Looking for the best deal can save you hundreds or even thousands of dollars down the road. Don’t forget to look at online-only lenders who may have better rates and lower fees.

Related: Should You Pay Off Debt or Save Money? Here’s How to Decide

6. Know the Alternatives to a Personal Loan

Although a personal loan may make sense for your situation, you should know your alternatives before pursuing one. A 0% APR credit card can be beneficial if you need access to quick cash and are confident that you’ll be able to repay it on time and in full. These offers are usually only available to people with excellent credit.

You may also look into a home equity line of credit, or HELOC, where you can get a revolving credit line that’s secured by your home. A HELOC may have a lower interest rate because the home is used as collateral. If your home has equity and you know you’ll be able to pay off your loan and avoid foreclosure, this may be a good choice.

Consider getting a co-signer if you don’t qualify for a loan on your own.

7. Understand Your Offers

Take the time to really understand all the personal loan offers you get. While it’s important to look at interest rates, monthly payments, and terms, it’s just as crucial to compare fees, payment options, and other important details.

One offer may have the lowest interest rate and seem like the best option, but it may have a higher APR or charge a prepayment penalty. Understanding the ins and outs of each offer can help you avoid unwanted surprises later on.

Related: How to Get Pre-Approved for a Mortgage and When to Start Trying

8. Submit Your Application

When you’ve decided on a lender and offer, it’s time to officially submit your application online, in person, or via phone. You’ll need to submit some documents, so gather those in advance to expedite the process. These documents may include tax returns, recent pay stubs, and a valid ID.

When you submit your application, the lender will likely perform a hard credit inquiry, which can affect your credit score. To avoid lowering your score too much, try not to apply for too many personal loans at once.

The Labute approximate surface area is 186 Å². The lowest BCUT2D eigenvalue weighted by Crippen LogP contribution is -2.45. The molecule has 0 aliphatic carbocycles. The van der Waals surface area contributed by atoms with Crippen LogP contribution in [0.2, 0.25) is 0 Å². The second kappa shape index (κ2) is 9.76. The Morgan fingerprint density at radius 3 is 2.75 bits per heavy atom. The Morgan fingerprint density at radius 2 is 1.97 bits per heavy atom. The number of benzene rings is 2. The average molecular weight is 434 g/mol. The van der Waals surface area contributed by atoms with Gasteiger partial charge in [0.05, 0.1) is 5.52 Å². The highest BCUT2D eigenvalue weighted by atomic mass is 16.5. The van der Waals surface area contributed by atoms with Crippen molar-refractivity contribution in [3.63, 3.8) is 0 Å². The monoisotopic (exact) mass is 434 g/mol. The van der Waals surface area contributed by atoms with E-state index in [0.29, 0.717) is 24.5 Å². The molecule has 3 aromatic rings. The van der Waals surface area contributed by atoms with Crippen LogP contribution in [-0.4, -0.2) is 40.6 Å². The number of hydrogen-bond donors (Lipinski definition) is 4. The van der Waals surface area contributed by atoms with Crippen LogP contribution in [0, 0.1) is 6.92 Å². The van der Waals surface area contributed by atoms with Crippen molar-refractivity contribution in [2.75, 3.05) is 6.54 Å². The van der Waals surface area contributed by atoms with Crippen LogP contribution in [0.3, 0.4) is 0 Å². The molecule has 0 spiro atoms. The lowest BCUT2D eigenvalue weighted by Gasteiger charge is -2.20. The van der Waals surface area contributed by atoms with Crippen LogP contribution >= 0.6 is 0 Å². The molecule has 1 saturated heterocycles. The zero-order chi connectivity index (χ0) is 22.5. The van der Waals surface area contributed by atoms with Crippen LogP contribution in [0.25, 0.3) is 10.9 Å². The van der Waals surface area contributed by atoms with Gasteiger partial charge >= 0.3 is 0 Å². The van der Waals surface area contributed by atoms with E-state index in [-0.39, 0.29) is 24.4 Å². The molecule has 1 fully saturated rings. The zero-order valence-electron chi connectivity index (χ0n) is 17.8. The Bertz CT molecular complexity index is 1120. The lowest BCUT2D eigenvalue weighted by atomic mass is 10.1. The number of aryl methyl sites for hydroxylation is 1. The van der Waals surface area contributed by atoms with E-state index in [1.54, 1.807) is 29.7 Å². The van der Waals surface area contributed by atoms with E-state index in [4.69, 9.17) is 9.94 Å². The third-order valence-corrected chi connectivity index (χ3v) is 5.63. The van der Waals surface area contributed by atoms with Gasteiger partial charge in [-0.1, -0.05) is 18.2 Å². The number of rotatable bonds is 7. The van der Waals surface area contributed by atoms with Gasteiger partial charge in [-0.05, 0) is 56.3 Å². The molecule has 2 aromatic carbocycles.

Once you’ve submitted your application, you’ll need to wait for a decision from the lender. While some lenders guarantee same-day decisions, others take a few business days or longer to get back to prospective borrowers.

9. Accept Your Loan

You’ll have a few business days to accept the loan after you’ve been approved. When you accept the loan, find out when the first payment is due. Consider setting up automatic payments from your checking account.

Automatic payments can reduce your risk of forgetting to pay on time and can even land you some great discounts on your interest rate. If possible, add extra payments to your loan each month. This can save you money on interest and help pay off your loan early.

A Personal Loan Can Save You Money

As long as you take the time to find the best offer and lender, a personal loan can be a great way to cover your expenses or make large purchases without breaking the bank. If you make payments on time, you can even improve your credit score in the process.


Author

Anna Baluch is a freelance personal finance writer who enjoys writing about personal finance topics including mortgages, retirement, insurance, and investing. Her work can be seen on LendingTree, Business Insider, Experian and other well-known publications. Anna lives in a suburb of Cleveland, Ohio and holds a bachelor's degree in marketing.